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Novel alkene aminocarboxylation

Novel alkene aminocarboxylation
03 August 2022 - Go Green

Glorius2022 aminocarboxylation The laboratory of Frank Glorius is reporting a new way to synthesize beta amino acids (Tan, G., Das, M., Keum, H. et al. DOI). In this type of amino acid the amino group and carboxylic acid group are separated by two methylene units. Beta alanine is a very simple one (no stereocenters!) and also a naturally occurring representative. Synthesis of this type of amino acids is an active area of research and the Glorius group have been digging further into the utilization of alkenes as feed stock.

They have come up with a photochemical aminocarboxylation of simple alkenes with ethylene as prime example. An oxime oxalate ester is providing the amine and carboxylic acid and is the adduct of benzophenone oxime and methyl 2-chloro-2-oxoacetate. The photosensitizer is a simple organic compound called thioxanthone. After an acid hydrolysis step the end product is the hydrochloride acid salt of beta alanine.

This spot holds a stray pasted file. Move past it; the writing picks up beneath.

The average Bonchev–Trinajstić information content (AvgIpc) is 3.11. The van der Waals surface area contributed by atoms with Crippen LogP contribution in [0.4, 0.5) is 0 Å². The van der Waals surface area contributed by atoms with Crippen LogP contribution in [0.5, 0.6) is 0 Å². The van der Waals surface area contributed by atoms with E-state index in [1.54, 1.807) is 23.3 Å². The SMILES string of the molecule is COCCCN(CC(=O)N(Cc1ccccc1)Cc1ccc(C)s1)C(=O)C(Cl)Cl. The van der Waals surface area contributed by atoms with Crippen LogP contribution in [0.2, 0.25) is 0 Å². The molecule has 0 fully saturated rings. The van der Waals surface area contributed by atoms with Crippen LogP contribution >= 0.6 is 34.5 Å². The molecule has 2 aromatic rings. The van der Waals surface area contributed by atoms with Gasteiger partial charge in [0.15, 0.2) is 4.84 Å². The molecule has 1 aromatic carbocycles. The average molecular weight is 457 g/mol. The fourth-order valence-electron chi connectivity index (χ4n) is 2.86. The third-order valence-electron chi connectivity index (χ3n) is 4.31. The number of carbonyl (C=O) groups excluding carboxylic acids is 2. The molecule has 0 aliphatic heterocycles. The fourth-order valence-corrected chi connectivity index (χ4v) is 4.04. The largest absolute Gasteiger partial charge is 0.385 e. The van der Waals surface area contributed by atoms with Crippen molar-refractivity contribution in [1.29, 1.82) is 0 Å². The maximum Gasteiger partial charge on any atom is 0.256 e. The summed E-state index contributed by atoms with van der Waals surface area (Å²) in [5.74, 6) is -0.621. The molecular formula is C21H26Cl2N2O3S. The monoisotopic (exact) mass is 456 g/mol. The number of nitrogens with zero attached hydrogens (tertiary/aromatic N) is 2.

In the article a reaction mechanism is proposed where the photosensitizer transfers it’s triplet state to the oxalate which then fragments over the N-O bond into an ester and an iminyl radical pair with liberation of carbon dioxide. Both fragments then add over the alkene. The article refers to the photochemical process as a triplet-triplet “energy transfer reaction” which is vague as in Wikipedia does not mention it? Perhaps Dexter energy transfer comes close.

Interestingly the article which was picked up from Frank Glorius' Twitter account was not pay walled but also not open-access. Recently (?) a netherworld has opened up in publishing land with the article “shared complimentary” courtesy of Springer Nature SharedIt. In this scheme, apparently any author can request a sharing link for social media! I was already getting bored with all these twitter announcements of new articles that on further clicking lead to nowhere. Downside of course is that you cannot download the article and that the pdf (it is an .epdf) is not searchable. If I want to know why the photosensitizer looks like abbreviated as "PC", a quick scan of the text on "PC" is simply not possible. Anyway, thanks Frank! Much appreciated! May more authors follow your example. On the other hand, this new .epdf format must also keep Lady Scihub wake at night? The end of pirating? Can it be hacked? Hackit?